About

It all began with a ham sandwich. And a cup of builders tea, slurped hot from the flask. Plain, humble, delicious. England, fair England in a mouthful: pig in stodge with our ubiquitous beverage: tea. The revelatory bite was surreptitiously stolen from Mr.Gilbury, the gardener, whose lunch box had been fatally left within the reach of my infantile self. Bread that could have cushioned my childish head, cut thick and uneven, the savoury chew of freshly-baked crust mingling with the sweet-saltiness of home-cooked ham, the nutty sweetness of a thick slick of butter pushing against the back of your teeth….washed down with the hot tang of strong tea .Ah yes, even a rustic ham sandwich can be the stuff of poetry. Since then my entire memory has functioned on a solely digestive level; I’ll remember events in my life only by the association of what i ate during before or after them. Food is about memory more than anything else, it conjures up an atmosphere, a sort of inherent lifestyle, and if you can successfully create the sort of food you want to be eating, you might even believe you’re leading the life you want to live.

Good food is also about responsibility, for me anyway. I think of meat as a treat; that way I feel justified in spending 8 quid on a free-range chicken, knowing I’ll enjoy it all the more for all those happy chicken moments it was allowed to live in the great wide world. Vegetables, fruit, grains, dairy produce-these are all beautiful ingredients in their own rights.

I shan’t bore you too much with sermonising, and I would in no way claim to be a green crusader; I too find recycling a hassle, I too am often tempted by the giant bargain chickens, I too grumble at the way you have to pay more for organic vegetable just to spend an extra hour cleaning all the sodding wholesome organic country filth off them. For me, it’s a question of balance; eat less meat-spend more when you do buy it, eat more veg-but try and grow some yourself and buy local,seasonal and in small quantities.This way it should be cheaper and more ethical.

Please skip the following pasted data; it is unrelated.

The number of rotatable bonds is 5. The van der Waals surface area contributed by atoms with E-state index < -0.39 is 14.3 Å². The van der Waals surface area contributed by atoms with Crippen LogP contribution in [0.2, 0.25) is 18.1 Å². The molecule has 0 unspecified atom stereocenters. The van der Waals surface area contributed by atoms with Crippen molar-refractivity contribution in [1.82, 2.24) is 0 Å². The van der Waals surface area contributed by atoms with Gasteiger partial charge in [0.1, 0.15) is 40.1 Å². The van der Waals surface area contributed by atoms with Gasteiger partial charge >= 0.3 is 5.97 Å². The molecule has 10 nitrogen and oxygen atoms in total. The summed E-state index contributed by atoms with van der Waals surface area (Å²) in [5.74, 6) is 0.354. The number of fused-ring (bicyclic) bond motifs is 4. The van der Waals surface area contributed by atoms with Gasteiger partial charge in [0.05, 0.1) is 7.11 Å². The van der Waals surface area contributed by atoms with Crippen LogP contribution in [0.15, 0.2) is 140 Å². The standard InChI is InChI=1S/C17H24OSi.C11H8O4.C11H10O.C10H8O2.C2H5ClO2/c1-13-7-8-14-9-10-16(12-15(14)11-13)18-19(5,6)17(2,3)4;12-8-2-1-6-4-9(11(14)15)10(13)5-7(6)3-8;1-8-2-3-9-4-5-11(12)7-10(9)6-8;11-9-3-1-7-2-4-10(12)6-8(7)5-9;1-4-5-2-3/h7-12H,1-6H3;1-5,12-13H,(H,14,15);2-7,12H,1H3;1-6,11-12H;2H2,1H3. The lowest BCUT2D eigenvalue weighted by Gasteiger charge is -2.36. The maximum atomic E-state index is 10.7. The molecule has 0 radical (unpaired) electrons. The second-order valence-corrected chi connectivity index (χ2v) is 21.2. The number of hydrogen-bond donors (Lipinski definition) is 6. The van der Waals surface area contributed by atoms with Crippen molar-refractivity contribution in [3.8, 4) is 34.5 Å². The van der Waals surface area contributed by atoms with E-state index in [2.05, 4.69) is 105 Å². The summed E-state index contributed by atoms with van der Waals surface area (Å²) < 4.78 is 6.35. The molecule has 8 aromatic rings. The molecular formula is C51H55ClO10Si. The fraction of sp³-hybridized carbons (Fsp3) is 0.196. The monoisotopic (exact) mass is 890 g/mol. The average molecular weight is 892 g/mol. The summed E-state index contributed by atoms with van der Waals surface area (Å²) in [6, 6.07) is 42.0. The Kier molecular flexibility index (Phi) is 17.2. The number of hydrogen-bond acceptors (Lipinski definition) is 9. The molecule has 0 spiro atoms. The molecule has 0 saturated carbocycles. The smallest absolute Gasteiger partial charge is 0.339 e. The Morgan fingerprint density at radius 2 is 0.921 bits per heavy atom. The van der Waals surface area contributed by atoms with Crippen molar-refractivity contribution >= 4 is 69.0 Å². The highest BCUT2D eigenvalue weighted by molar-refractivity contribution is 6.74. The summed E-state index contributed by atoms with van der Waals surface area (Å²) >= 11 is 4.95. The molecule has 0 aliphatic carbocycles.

So that’s the ethics, now for the philosophy. The food I love, and the food I cook is about clever simplicity, nothing too fancy. Mostly European influenced, though I love all things Indian/Sri Lankan. Baking is my obsession but the area is which I have the most to learn.

As for my culinary heritage, I trained at Leith’s School of Food and Wine, undertaking the diploma course, basically all things French and fancy. I followed this with stints of work experience at Chez Bruce, Bibendum , The Modern Pantry and St. John and then worked at The Dock Kitchen for six months before quitting to spend the summer cooking at markets and festivals around England. Now I am back at university, cooking in my rudimentary student kitchen, and working for extra cash in the student café, where I find almost all of my culinary ideals ruthlessly undermined on a daily basis-but it’s bloody good fun.

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3 responses to “About

  1. Rosi Francescotti

    Love the blog!!;)

  2. I’ve just come across your blog via James Ramsden’s site – suffice to say I am addicted, salivating and inspired to jump wholeheartedly into the kitchen. albeit perhaps not with an infant pig.

    Keep it up – I love it.

    Px

    PS. I studied in Edinburgh and am hopelessly jealous. I miss that cheese shop in Stockbridge…

    • Hi Polly, thanks so much for the comment- as yet the blog is very small as i don’t really know how to publicise it- so everytime someone finds it i feel almost tearful with pride! very sad. Anyway, glad you are enjoying it- i love yours too- obviously a dab hand at the baking. Tumblr doesn’t seem to want to let me follow it though…perhaps you have some suggestions..
      Mellis cheese shop is my weekend treat-i love it there!
      anyway, thanks again!
      Tish x

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